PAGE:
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1 B.C. 191
2 Persons who had held the offices which conferred eligibility to sit in the senate but had not yet been formally admitted by the censors were granted in the interim the ius sententiam dicendi.
3 Here, as in XXXV. xxxiii. 4, it is assumed that the alliance with the Aetolians was in effect, even though there is no mention of any formal renewal after the war with Philip. There is also no record of any declaration of war upon the Aetolians, except as they were included among the partisans of Antiochus (i. 5 above).
4 B.C. 191
5 Cf. XXXI. viii. 3.
6 The etiquette of declarations of war was a special function of the fetials, and the importance of proper ceremonial was very great, not only because of the Roman fondness for punctiliousness but because of their desire to have justice and the gods on their side. The traditional form of the fetial ritual  — probably little changed in later times —is described by Livy in I. xxxii; it put especial stress on the demand for restitution (res repetere) of stolen property, as would be natural in early times. The same phraseology is used here: the immediate cause for complaint on Rome's part was Antiochus' attempt to recover the Greek cities on the Asian coast (XXXV. xvi. 3). The “restitution” demanded of him was the abandonment of the attempt to take away their liberties. The Aetolians were involved with him in this offence.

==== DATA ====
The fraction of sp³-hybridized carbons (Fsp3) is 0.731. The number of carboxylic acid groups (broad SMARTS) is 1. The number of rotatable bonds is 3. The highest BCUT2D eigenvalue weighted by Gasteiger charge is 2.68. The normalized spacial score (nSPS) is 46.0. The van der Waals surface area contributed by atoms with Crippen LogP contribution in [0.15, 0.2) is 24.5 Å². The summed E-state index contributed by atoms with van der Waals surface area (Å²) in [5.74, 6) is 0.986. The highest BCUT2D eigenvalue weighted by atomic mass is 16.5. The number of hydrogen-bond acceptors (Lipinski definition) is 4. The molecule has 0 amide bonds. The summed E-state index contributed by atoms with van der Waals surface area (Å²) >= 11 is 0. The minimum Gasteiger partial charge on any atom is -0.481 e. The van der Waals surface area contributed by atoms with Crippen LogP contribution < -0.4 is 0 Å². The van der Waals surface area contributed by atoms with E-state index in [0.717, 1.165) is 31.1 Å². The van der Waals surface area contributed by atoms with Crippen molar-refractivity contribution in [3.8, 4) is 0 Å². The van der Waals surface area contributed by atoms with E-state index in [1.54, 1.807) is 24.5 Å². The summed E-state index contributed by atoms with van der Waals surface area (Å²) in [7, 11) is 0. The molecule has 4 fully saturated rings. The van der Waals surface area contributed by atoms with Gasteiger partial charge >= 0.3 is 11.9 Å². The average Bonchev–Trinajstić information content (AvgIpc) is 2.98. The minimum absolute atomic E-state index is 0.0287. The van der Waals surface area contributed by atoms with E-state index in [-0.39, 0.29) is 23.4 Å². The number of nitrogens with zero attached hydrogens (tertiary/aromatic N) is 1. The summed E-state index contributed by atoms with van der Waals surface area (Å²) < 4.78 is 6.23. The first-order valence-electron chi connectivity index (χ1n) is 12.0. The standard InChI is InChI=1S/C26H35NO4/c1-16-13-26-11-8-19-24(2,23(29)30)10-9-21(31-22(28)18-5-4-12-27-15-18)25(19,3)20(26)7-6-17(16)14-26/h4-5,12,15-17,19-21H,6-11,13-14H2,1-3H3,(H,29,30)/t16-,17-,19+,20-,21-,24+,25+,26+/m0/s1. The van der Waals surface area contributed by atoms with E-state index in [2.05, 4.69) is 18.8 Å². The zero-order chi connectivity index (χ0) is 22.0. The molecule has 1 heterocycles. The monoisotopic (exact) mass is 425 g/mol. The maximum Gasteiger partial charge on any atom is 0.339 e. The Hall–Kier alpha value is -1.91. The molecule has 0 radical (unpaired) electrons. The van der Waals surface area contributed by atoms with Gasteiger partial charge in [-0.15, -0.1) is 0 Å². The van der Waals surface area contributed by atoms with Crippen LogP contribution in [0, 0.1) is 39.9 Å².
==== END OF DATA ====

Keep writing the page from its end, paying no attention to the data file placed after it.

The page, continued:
7 These actions on the part of the Aetolians were good enough causes for war, even though they were not, literally, the specific offences contemplated by the fetial institution. Possibly these overt acts justified the Romans in omitting a formal declaration of war upon them.
8 The military tribunes were elected by the assembly (XXVII. xxxvi. 14).
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